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Thread: New to acrylics

  1. #1
    Join Date
    Feb 2003
    Amsterdam, Netherlands
    Thanked 3 Times in 3 Posts

    New to acrylics

    Hey people,

    I've recently started to paint on real media, using acrylics. I have real-media experience only with colour pencils and pen/ink stuff, and some pastels. I have done a lot in painter the last months learning about color and such.

    I'm now working with acrylics on both paper and MDF, but i SUCK! So i need to practice and get better. However it's discouraging and i'm temped to get back in my computer ;-)

    What i would like to know is, how to translate skills from painter into the real world. I mean, which techniques can be translated and which cannot?

    In painter i like to
    - mix on the work (i.e. colorpick)
    - use very low opacity brushes to work over the picture
    - work from dark to light (which is not very traditional i think)
    - work from back to foreground
    - work with basic large shapes first then more details later

    As i have found that mixing colors on a palette is difficult i now plan to use monochromes first. (B&W and other color ranges)

    I'm not sure about the other 'techniques' -- i have a tendency to use very opaque paint in real media which i don't want. But that conflicts with dark-to-light.

    Please help me out here!

    Power is nothing without intelligence.


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  3. #2
    Join Date
    Mar 2003
    Inglewood/Perth Western Australia
    Thanked 1 Time in 1 Post
    I have used acrylics on and off for quite a few years . I find they are good for doing quick sketches and fast drying block ins to be overlayed with oils or pastel for further sculpting forms and detail. you prob want to get some medium like retarder (if u havent already), which will delay drying and allow you to rework and mix the paint for much longer, and flow control which thins the paint so it flows more smoothly across your canvas/board. make sure u have a well primed grounds too.

  4. #3
    Join Date
    Dec 2002
    Thanked 108 Times in 101 Posts
    Hres mine thots about this:

    1- I dont know how to colour pick from work
    2- You need acrylic meidum, and water to make colour transparent. That is how you will imitate opacity.
    3- Leonardo have that metod, And lot of classic painters have, but try to start from light blue or from brown. I noticed that back fill colour is always dominant.
    4- You can make layers with some transparent plastic, and acryl is good to paint on plastic, but its bad to washing out, but you also can cut with paper knife...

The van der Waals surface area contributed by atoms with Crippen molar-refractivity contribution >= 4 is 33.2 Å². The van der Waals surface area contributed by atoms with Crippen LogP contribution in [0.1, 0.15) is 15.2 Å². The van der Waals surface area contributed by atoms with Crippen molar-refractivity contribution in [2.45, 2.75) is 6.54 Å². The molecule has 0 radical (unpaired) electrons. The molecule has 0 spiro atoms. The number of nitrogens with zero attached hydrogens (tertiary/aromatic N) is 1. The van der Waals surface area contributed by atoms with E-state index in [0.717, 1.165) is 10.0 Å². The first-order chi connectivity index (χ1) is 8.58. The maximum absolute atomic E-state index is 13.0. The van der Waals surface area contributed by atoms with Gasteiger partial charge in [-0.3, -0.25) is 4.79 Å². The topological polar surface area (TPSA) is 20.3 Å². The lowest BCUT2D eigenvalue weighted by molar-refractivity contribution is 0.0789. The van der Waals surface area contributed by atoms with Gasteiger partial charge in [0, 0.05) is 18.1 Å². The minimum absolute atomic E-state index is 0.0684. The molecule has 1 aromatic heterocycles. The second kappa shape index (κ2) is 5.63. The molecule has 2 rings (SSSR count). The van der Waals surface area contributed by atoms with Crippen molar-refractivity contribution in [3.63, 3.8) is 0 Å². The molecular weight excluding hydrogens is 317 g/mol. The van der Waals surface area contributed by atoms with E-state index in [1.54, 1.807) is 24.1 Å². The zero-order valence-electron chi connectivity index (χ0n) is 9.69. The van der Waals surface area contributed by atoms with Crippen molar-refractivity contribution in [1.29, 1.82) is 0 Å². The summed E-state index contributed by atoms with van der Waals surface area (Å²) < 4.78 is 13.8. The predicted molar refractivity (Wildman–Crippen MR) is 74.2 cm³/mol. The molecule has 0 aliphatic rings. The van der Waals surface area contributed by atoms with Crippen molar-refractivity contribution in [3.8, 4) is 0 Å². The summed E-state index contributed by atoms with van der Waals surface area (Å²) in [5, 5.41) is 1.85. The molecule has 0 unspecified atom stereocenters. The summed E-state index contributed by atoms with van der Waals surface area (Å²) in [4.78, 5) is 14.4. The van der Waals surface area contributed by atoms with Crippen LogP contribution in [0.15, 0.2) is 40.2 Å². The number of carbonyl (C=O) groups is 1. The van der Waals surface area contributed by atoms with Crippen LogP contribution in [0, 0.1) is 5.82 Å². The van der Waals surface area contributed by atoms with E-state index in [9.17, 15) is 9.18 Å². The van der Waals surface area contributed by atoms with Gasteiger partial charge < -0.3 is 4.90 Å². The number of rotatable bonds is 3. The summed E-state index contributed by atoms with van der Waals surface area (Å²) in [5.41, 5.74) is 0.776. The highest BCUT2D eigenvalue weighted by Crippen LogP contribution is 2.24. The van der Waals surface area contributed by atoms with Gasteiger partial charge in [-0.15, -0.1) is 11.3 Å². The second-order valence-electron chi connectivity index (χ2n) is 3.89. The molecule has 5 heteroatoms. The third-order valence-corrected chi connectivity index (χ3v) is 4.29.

5- i think old greeks are painting this way. Onley that is better with some longer dryer medium, or you can use more opacity colour.

    Maybe it is hard at beggining, but you will see good sides of classics, like extra large paintings, cool day light relax you, You dont have to zoom in or out, brush moves, witch cannot been imitated with best wacom table.

    Dont use yust acrylic, use tempera, watercolours, ink...

  5. #4
    Join Date
    Feb 2003
    Amsterdam, Netherlands
    Thanked 3 Times in 3 Posts
    Hey thanx!
    Power is nothing without intelligence.


  6. #5
    Join Date
    Jan 2003
    In the darkest middle of sweden
    Thanked 0 Times in 0 Posts
    Hi Erik
    I just wqanted to add:

    1 - Maybe take a piece of cardboard and cut a hole in it, place it over the area U want to "colorpick" and mix beside the hole on the cardboard until the new mix and the color seen through the hole is looking right.
    But in real life I think U eventually learn hoiw to mix.
    I would recommend that U maybe for example take a look in the Book Färg (color?) by sisefsky for learning a bit about mixing.
    Real life and computorcolors ara made up by two totally different processes - additive and subtractive (I never can seem to remeber which is which thoug...). I dunno maybe painter imitates real life way of blending colors.
    Im a lazy sod - I mix my favourites in cans...

    2 - nuff said

    3 - yeah, "smudge" painting with layers and highlights - U could start from green, red, blue or brownish
    However, as I remember this is mostly done with temperapainting. Im not entirely sue that acrylics is suitable for this.
    And in real life theres always trouble getting the lighter paint to cover the darker ones.

    4 - probably a good idea but even better is maybe to work on everything all the time to get a whole of the thing

    5 - nuff

    6 - color is hard - but U could always sketch the thing in small thumbnail colorskteches first - -that helps.

    Keep it up!

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